a tree view (as shown in the screenshot)
a table view (which contains ALL information about the loaded signals)
a group of three lists (NODES, MESSAGES, SIGNALS)
To copy a signal from the tree
view, you can drag it with the mouse and drop it into the list of
logged signals. The same is possible with entire messages (containing multiple
signals), nodes (containing multiple messages), or CAN buses (containing
multiple nodes). You may get a warning if duplicate signal names are already
present in the list of logged signals (in the right part of the window).
Avoid duplicate signal names in your CAN databases whereever possible.
Alternatively, you can select an item in the table view and then
click the "Add signal(s) to list" button.
The list of logged signals will be saved as part of the logger configuration
file. The CANdb file will never be modified because the CAN logger configuration
utility is not a CANdb-editor !
You can use up to four of the logged signals as
Apart from selecting logged signals from a CANdb file, it
is possible to..
To simplify the selection of signals from large databases, there is a
search function for signal names. You can enter a search pattern
in the edit field close to the "Search"-button, and press ENTER after that
(or click the search button). The search pattern may contain the following
? Placeholder for "any single character (letter or digit)
* Placeholder for a whole group of characters. Must not be used at
the 1st position in the string !
Search pattern examples:
Thermo searches all signals named "Thermo", in all messages, on all CAN buses,
sent by any node in the network.
A* searches all signals beginning with 'A'
?bc* searches all signals with 2nd letter = 'b', 3rd letter = 'c', and an
unknown number of letters afterwards
The properties of any logged signal can be displayed in the "Signal Info"
box. It is in the lower right corner of the signal definition tab. The contents
of this editor-like window may look like this:
||CAN id (+ explanation of the most significant bits 31..29 if set)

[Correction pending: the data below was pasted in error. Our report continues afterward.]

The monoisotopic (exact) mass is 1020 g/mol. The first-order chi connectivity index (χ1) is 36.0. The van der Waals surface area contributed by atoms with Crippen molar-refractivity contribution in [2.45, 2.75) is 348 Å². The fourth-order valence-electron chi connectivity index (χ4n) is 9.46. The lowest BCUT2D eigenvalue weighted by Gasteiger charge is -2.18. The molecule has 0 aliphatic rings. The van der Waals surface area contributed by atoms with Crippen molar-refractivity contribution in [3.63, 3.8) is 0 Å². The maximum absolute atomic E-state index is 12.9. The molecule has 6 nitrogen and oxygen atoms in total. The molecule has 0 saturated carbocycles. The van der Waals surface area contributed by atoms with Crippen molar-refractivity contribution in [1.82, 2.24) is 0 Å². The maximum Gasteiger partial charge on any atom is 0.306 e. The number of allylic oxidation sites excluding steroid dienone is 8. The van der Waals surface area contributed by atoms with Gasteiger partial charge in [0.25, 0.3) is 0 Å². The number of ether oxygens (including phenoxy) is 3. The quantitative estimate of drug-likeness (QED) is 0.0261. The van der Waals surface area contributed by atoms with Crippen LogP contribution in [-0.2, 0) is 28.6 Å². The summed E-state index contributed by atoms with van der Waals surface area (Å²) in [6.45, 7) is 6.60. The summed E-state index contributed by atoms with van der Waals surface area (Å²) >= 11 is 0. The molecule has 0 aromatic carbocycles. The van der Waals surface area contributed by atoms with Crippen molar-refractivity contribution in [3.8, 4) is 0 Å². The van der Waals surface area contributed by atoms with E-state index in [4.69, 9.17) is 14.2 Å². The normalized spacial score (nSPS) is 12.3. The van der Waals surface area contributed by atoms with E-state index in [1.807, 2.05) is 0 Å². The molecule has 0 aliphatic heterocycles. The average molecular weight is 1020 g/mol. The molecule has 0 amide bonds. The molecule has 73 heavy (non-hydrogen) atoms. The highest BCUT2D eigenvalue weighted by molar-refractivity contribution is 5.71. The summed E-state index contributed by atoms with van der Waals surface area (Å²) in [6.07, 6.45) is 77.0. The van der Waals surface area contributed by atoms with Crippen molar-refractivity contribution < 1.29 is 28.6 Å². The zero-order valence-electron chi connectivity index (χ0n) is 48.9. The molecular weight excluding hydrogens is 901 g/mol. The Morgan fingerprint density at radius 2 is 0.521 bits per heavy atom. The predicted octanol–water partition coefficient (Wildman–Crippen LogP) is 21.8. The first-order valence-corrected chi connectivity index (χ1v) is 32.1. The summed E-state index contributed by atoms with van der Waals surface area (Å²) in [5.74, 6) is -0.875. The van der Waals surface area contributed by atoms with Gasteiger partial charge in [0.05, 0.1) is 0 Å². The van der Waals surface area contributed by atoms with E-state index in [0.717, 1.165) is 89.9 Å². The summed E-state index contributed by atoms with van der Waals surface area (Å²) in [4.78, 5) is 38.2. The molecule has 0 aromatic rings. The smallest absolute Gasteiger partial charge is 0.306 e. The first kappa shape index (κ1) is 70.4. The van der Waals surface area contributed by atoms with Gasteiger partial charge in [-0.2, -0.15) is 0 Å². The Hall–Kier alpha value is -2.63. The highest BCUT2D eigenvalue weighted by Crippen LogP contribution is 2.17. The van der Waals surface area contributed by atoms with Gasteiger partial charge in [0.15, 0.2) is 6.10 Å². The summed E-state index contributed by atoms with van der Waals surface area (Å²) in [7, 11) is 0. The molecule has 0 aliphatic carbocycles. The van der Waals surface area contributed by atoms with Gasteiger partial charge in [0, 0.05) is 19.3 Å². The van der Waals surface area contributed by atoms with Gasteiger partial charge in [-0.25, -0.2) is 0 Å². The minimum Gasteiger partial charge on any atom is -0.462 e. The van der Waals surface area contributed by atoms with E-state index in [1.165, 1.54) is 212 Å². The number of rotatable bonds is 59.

||name of the sending node
||name of message containing this signal
||mapping info: position of LSBit, number of data bits,
byte order: Intel/Motorola,
data type: Signed/Unsigned/Float/Double
||Only if multiplexed : multiplexor value, multiplexor mapping (see above)
To see the properties of the logged signal, select it in the list of logged
Additionally, you can check the CAN message layout in graphical form as explained
in the next chapter .
The layout of a logged CAN message can be displayed in graphical form. This
may be handy when problems with the interpretation of different bit-counting
schemes occurr (for example, "Intel-format", "Motorola forward", "Motorola
backwards" and other oddities).
The graphic shown on the left shows an example of a CAN-message which carries
various signals. The currently selected signal is marked with a bold arrow,
and its name is displayed at the bottom of the window. The arrow always points
from the least significant bit (LSB at the end) to the most significant bit
(MSB at the arrow head).
The bit numbers within a data byte are listed at the top of the display.
Please note that -as usually for binary numbers- the most significant databit
is on the left side; the numbers for 8 bits within a byte always runs from
0 (=LSB, right) to 7 (=MSB, left).
Within the 64 bit of a CAN data field, the bit count runs as shown in the
diagram: The first byte  containts bits 7 to 0; the last byte  contains
bits 63 to 56. It doesn't matter if the CAN message contains signals in Motorola-
oder/and Intel-Format ! (Caution, some CANdb-editors count bits in a different
fashion, but of course this must not change the physical position of a bit
within the CAN frame).
If the selected signal is multiplexed (as shown here in the example), not
only the signal's data bits, but also the multiplexer for
this signal will be shown (using the same colour, but hatched). The values
of the multiplexer-bits will also be displayed (since the multiplexer value
is a constant which identifies this signal).
The multiplexer/multiplexor is also called "mode signal" in other
documents, but this name is rather meaningless so we avoid it.
To select other signals in the displayed message, click into the diagram
with the left mouse button.
This tab of the Logger Configuration Tool contains a list of the CAN messages
which shall be logged (and some other specialities too).
The lower part of this tab contains a table for "other" logged values, which
will be explained in one of the next chapters.
But first look at the upper table. It contains a list of all
messages which shall be logged.
There is one row in this table for every CAN-message. The
columns in this table are:
This index references the message. It runs from zero to the maximum number
of logged messages.
1 = "Message shall be received from Bus 1 (the first CAN interface)"
2 = "Message shall be received from Bus 2 (the second CAN interface, if
CAN message identifier in hexadecimal notation. "0x" is the prefix for a